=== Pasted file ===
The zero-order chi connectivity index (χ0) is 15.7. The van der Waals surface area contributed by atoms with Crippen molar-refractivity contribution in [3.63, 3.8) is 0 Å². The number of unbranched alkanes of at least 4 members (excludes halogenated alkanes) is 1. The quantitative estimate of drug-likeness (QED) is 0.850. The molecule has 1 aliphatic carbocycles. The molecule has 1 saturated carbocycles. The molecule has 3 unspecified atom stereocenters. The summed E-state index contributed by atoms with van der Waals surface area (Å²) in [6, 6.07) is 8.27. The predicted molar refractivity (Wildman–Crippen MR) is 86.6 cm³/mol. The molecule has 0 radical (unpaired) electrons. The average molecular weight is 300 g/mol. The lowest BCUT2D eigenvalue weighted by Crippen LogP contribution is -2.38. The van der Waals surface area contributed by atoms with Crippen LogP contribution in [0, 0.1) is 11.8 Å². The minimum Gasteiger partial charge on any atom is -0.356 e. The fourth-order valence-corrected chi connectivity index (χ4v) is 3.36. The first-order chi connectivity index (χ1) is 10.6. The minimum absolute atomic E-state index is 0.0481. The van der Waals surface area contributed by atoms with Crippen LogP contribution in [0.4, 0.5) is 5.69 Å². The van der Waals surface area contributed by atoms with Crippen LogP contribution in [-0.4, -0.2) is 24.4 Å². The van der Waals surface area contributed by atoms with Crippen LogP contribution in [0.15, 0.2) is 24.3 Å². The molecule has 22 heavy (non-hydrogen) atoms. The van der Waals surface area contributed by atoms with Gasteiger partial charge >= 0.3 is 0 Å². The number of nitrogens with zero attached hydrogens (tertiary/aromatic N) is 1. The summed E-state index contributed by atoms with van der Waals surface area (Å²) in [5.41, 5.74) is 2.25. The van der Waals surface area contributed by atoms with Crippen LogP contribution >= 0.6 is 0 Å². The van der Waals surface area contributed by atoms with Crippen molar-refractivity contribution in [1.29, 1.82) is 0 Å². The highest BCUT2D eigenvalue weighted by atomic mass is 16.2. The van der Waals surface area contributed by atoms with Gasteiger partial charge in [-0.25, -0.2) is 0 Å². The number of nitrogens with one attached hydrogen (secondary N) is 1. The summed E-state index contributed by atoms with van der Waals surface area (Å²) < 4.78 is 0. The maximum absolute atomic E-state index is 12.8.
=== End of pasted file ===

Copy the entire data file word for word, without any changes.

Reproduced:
The zero-order chi connectivity index (χ0) is 15.7. The van der Waals surface area contributed by atoms with Crippen molar-refractivity contribution in [3.63, 3.8) is 0 Å². The number of unbranched alkanes of at least 4 members (excludes halogenated alkanes) is 1. The quantitative estimate of drug-likeness (QED) is 0.850. The molecule has 1 aliphatic carbocycles. The molecule has 1 saturated carbocycles. The molecule has 3 unspecified atom stereocenters. The summed E-state index contributed by atoms with van der Waals surface area (Å²) in [6, 6.07) is 8.27. The predicted molar refractivity (Wildman–Crippen MR) is 86.6 cm³/mol. The molecule has 0 radical (unpaired) electrons. The average molecular weight is 300 g/mol. The lowest BCUT2D eigenvalue weighted by Crippen LogP contribution is -2.38. The van der Waals surface area contributed by atoms with Crippen LogP contribution in [0, 0.1) is 11.8 Å². The minimum Gasteiger partial charge on any atom is -0.356 e. The fourth-order valence-corrected chi connectivity index (χ4v) is 3.36. The first-order chi connectivity index (χ1) is 10.6. The minimum absolute atomic E-state index is 0.0481. The van der Waals surface area contributed by atoms with Crippen LogP contribution in [0.4, 0.5) is 5.69 Å². The van der Waals surface area contributed by atoms with Crippen LogP contribution in [-0.4, -0.2) is 24.4 Å². The van der Waals surface area contributed by atoms with Crippen LogP contribution in [0.15, 0.2) is 24.3 Å². The molecule has 22 heavy (non-hydrogen) atoms. The van der Waals surface area contributed by atoms with Gasteiger partial charge >= 0.3 is 0 Å². The number of nitrogens with zero attached hydrogens (tertiary/aromatic N) is 1. The summed E-state index contributed by atoms with van der Waals surface area (Å²) in [5.41, 5.74) is 2.25. The van der Waals surface area contributed by atoms with Crippen LogP contribution >= 0.6 is 0 Å². The van der Waals surface area contributed by atoms with Crippen molar-refractivity contribution in [1.29, 1.82) is 0 Å². The highest BCUT2D eigenvalue weighted by atomic mass is 16.2. The van der Waals surface area contributed by atoms with Gasteiger partial charge in [-0.25, -0.2) is 0 Å². The number of nitrogens with one attached hydrogen (secondary N) is 1. The summed E-state index contributed by atoms with van der Waals surface area (Å²) < 4.78 is 0. The maximum absolute atomic E-state index is 12.8.